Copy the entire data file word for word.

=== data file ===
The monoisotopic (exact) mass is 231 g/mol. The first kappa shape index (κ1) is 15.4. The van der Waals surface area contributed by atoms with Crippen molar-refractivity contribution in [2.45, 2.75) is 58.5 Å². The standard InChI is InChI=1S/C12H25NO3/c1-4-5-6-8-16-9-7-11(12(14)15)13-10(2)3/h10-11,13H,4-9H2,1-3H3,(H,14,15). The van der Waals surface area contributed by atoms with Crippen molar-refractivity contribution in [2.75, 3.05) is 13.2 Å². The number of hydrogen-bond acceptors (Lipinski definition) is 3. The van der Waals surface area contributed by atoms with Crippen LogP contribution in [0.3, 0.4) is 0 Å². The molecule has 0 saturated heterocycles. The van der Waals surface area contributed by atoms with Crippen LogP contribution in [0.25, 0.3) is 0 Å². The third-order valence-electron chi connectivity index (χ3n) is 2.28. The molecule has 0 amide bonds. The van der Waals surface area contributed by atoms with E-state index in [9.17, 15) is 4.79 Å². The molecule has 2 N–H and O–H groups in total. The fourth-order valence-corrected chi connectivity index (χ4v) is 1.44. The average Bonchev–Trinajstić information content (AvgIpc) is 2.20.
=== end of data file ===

The monoisotopic (exact) mass is 231 g/mol. The first kappa shape index (κ1) is 15.4. The van der Waals surface area contributed by atoms with Crippen molar-refractivity contribution in [2.45, 2.75) is 58.5 Å². The standard InChI is InChI=1S/C12H25NO3/c1-4-5-6-8-16-9-7-11(12(14)15)13-10(2)3/h10-11,13H,4-9H2,1-3H3,(H,14,15). The van der Waals surface area contributed by atoms with Crippen molar-refractivity contribution in [2.75, 3.05) is 13.2 Å². The number of hydrogen-bond acceptors (Lipinski definition) is 3. The van der Waals surface area contributed by atoms with Crippen LogP contribution in [0.3, 0.4) is 0 Å². The molecule has 0 saturated heterocycles. The van der Waals surface area contributed by atoms with Crippen LogP contribution in [0.25, 0.3) is 0 Å². The third-order valence-electron chi connectivity index (χ3n) is 2.28. The molecule has 0 amide bonds. The van der Waals surface area contributed by atoms with E-state index in [9.17, 15) is 4.79 Å². The molecule has 2 N–H and O–H groups in total. The fourth-order valence-corrected chi connectivity index (χ4v) is 1.44. The average Bonchev–Trinajstić information content (AvgIpc) is 2.20.